"There are other rules in the game now that the whole world is keeping a keen eye on the polls as an important part of political reform the country is undergoing," said Mohamed Zarie, director of the Egyptian Human Rights Association for the Assistance of Prisoners (HRAAP) and the coordinator of the National Campaign for the Monitoring of Elections (NCME).

Many would agree with Zarie that fraud mainly occurred outside rather than inside polling stations, where full judiciary monitoring could at least impede more blatant forms of violation like ballot stuffing and police interference.

Voters’ lists, for instance, constituted a major form of violation. El-Shahbandar said almost 30 per cent of the names on the lists either belonged to the deceased, anonymous people without family names or recognised addresses, or were simply repeated. Zarie said there were incidents where collective registration of voters was reported, as in Bab Al-She’riya. There, about 400 voters who did not belong to a constituency were found listed in support of an NDP competitor like Al-Ghad Party of Ayman Nour. Zarie said the government also abandoned all neutrality when it attempted to influence voters by promising them jobs, flats, land and other incentives that candidates outside the NDP cannot provide.

"[But] they are all false promises, just bribes, which made the race unfair all the way through," Zarie said. "People would normally choose the person who would provide them with more services rather than the one with a real political agenda." The fact that almost one-third of the candidates were businessmen, according to Zarie, also made "vote buying even more widespread this time".

Rights groups had earlier reported a string of violations as well as violence which marred the first day of candidate registration in the parliamentary campaign. Local monitors said executive powers showed clear bias to NDP members, allowing them to apply before other candidates and allowing them to receive the two most prominent electoral signs, the camel and crescent. Monitors said the local councils had abandoned all neutrality when they allowed certain candidates to launch their electoral campaign before they were supposed to, according to the rules, and gave them strategic locations to post their banners. El-Shahbandar said her group received complaints of many incidents of violence where paid thugs harassed and physically abused opposition candidates, tearing up their banners in the presence of policemen who did not intervene. Neither did the police stop NDP members from "provocatively placing their campaigning stickers over those of their competitors," El-Shahbandar told the Weekly.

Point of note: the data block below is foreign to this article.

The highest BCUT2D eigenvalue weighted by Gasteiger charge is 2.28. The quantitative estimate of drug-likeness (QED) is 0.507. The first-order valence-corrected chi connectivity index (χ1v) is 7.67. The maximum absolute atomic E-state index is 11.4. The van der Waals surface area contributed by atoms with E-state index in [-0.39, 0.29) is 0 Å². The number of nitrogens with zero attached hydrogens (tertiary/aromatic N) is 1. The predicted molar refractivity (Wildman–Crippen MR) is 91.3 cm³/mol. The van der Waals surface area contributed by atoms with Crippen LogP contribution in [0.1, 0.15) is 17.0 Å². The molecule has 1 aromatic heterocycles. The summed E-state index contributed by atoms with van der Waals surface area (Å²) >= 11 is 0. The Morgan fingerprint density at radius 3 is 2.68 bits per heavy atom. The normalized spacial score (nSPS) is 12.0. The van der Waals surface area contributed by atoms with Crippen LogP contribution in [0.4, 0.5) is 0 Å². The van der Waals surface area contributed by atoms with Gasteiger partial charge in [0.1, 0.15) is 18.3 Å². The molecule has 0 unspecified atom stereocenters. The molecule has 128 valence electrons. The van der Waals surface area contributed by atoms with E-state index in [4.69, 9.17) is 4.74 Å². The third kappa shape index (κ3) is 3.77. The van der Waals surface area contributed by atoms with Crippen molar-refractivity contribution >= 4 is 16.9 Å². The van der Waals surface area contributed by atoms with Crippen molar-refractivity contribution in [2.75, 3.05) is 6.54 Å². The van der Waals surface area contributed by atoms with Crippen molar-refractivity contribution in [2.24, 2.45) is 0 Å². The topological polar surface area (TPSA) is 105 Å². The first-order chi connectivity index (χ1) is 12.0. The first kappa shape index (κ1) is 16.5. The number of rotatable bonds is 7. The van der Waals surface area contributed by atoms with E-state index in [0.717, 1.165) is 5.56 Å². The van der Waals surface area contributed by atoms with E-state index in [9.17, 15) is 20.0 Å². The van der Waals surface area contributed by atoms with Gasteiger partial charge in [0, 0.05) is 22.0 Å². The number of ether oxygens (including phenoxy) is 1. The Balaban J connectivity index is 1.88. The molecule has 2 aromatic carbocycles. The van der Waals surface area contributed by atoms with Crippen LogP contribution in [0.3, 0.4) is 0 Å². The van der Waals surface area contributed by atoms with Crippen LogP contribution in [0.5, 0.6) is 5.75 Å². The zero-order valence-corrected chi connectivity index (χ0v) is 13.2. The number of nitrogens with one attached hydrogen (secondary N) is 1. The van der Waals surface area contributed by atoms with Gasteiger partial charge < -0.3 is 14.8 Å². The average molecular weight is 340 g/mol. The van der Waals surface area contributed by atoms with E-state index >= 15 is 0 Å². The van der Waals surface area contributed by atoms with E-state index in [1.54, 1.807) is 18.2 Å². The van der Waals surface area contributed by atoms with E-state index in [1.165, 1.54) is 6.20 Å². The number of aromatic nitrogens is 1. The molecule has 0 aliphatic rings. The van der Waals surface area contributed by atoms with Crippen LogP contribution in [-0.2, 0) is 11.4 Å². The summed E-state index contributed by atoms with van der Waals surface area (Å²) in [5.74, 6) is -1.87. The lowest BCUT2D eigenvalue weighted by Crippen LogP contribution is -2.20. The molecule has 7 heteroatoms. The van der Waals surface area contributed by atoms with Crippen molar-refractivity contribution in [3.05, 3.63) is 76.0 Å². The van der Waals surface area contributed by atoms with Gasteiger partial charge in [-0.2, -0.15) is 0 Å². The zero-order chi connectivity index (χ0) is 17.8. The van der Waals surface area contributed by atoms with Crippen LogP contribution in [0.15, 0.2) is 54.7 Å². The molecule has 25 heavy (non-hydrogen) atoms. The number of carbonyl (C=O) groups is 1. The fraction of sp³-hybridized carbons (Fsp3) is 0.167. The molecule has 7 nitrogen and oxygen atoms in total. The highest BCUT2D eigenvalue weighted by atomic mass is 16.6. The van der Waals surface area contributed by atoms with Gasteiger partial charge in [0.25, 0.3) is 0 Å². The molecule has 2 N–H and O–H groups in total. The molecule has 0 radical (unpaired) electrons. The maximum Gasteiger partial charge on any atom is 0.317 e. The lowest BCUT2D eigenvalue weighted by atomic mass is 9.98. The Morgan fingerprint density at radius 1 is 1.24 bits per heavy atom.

A preliminary report by the Independent Committee for Monitoring Elections (ICME), which fielded 5,000 monitors to observe the polls, said that members from opposition groups and the outlawed Muslim Brotherhood had their applications rejected without reason. Some candidates were reportedly mistreated by the authorities and had their electoral signs changed. Again no reasons were given. The ICME also reported that some of its monitors were harassed, detained and interrogated.

The media also showed bias toward ruling NDP parties as revealed in a report issued on Tuesday by the Cairo Centre for Human Rights, a member of the Civil Coalition for Monitoring Elections (CCME) which covered state-owned and independent media, including 10 TV channels and 17 newspapers. The report noted that state-owned channels were not as neutral, nor did they give as much attention, to the parliamentary race as they did in the presidential vote. It said NDP members took up 58-68 per cent of all elections coverage. The report showed the national press was even more biased, dedicating about 76 per cent of its coverage to NDP members, a percentage that sometimes soared to 95 per cent and 86 per cent in cases of Al-Ahram and Al-Akhbar respectively.

Zarie said the stiff competition, not only among members of various parities and independent candidates, but sometimes even within the same party, will in the end show mild progress. He said he expected the Brotherhood to win 30-35 seats instead of their current 17 or 18 seats and the opposition to garner 15-20 per cent of all seats, compared to a current seven per cent.

That, Zarie said, was a sign of gradual change. "After all, change cannot happen overnight."